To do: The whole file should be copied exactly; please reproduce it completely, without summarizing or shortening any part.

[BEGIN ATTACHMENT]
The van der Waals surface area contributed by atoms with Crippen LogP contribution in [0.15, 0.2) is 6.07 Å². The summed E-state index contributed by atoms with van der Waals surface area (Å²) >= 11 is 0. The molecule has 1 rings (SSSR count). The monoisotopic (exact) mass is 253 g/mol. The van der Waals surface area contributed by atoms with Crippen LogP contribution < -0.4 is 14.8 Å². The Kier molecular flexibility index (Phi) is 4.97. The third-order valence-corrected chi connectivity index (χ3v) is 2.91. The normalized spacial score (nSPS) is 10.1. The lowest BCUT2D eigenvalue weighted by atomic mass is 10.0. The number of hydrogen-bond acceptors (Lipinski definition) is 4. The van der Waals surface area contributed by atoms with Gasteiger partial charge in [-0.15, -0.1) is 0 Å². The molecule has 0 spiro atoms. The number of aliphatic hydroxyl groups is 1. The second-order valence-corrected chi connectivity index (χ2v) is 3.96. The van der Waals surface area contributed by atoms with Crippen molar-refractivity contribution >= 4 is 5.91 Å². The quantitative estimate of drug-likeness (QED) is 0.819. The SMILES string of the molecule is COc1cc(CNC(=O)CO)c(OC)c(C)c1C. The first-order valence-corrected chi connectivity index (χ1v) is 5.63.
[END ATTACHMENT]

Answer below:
The van der Waals surface area contributed by atoms with Crippen LogP contribution in [0.15, 0.2) is 6.07 Å². The summed E-state index contributed by atoms with van der Waals surface area (Å²) >= 11 is 0. The molecule has 1 rings (SSSR count). The monoisotopic (exact) mass is 253 g/mol. The van der Waals surface area contributed by atoms with Crippen LogP contribution < -0.4 is 14.8 Å². The Kier molecular flexibility index (Phi) is 4.97. The third-order valence-corrected chi connectivity index (χ3v) is 2.91. The normalized spacial score (nSPS) is 10.1. The lowest BCUT2D eigenvalue weighted by atomic mass is 10.0. The number of hydrogen-bond acceptors (Lipinski definition) is 4. The van der Waals surface area contributed by atoms with Gasteiger partial charge in [-0.15, -0.1) is 0 Å². The molecule has 0 spiro atoms. The number of aliphatic hydroxyl groups is 1. The second-order valence-corrected chi connectivity index (χ2v) is 3.96. The van der Waals surface area contributed by atoms with Crippen molar-refractivity contribution >= 4 is 5.91 Å². The quantitative estimate of drug-likeness (QED) is 0.819. The SMILES string of the molecule is COc1cc(CNC(=O)CO)c(OC)c(C)c1C. The first-order valence-corrected chi connectivity index (χ1v) is 5.63.